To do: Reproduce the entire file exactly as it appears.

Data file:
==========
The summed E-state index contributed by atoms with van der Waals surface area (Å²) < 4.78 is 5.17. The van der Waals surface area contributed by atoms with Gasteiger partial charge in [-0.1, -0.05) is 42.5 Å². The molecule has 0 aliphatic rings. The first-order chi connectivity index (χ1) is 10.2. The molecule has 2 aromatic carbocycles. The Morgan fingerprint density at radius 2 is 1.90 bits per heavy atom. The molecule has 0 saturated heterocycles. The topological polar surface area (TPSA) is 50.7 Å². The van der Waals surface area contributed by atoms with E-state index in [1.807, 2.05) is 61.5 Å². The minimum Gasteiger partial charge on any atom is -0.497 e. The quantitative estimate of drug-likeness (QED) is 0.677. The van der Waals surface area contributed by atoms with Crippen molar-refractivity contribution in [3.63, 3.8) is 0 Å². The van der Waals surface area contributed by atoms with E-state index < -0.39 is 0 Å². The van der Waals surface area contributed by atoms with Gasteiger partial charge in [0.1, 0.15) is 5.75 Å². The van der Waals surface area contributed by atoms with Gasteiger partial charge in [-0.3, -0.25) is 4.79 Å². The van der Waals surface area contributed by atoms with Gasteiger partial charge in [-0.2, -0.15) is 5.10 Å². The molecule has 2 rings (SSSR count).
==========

The summed E-state index contributed by atoms with van der Waals surface area (Å²) < 4.78 is 5.17. The van der Waals surface area contributed by atoms with Gasteiger partial charge in [-0.1, -0.05) is 42.5 Å². The molecule has 0 aliphatic rings. The first-order chi connectivity index (χ1) is 10.2. The molecule has 2 aromatic carbocycles. The Morgan fingerprint density at radius 2 is 1.90 bits per heavy atom. The molecule has 0 saturated heterocycles. The topological polar surface area (TPSA) is 50.7 Å². The van der Waals surface area contributed by atoms with E-state index in [1.807, 2.05) is 61.5 Å². The minimum Gasteiger partial charge on any atom is -0.497 e. The quantitative estimate of drug-likeness (QED) is 0.677. The van der Waals surface area contributed by atoms with Crippen molar-refractivity contribution in [3.63, 3.8) is 0 Å². The van der Waals surface area contributed by atoms with E-state index < -0.39 is 0 Å². The van der Waals surface area contributed by atoms with Gasteiger partial charge in [0.1, 0.15) is 5.75 Å². The van der Waals surface area contributed by atoms with Gasteiger partial charge in [-0.3, -0.25) is 4.79 Å². The van der Waals surface area contributed by atoms with Gasteiger partial charge in [-0.2, -0.15) is 5.10 Å². The molecule has 2 rings (SSSR count).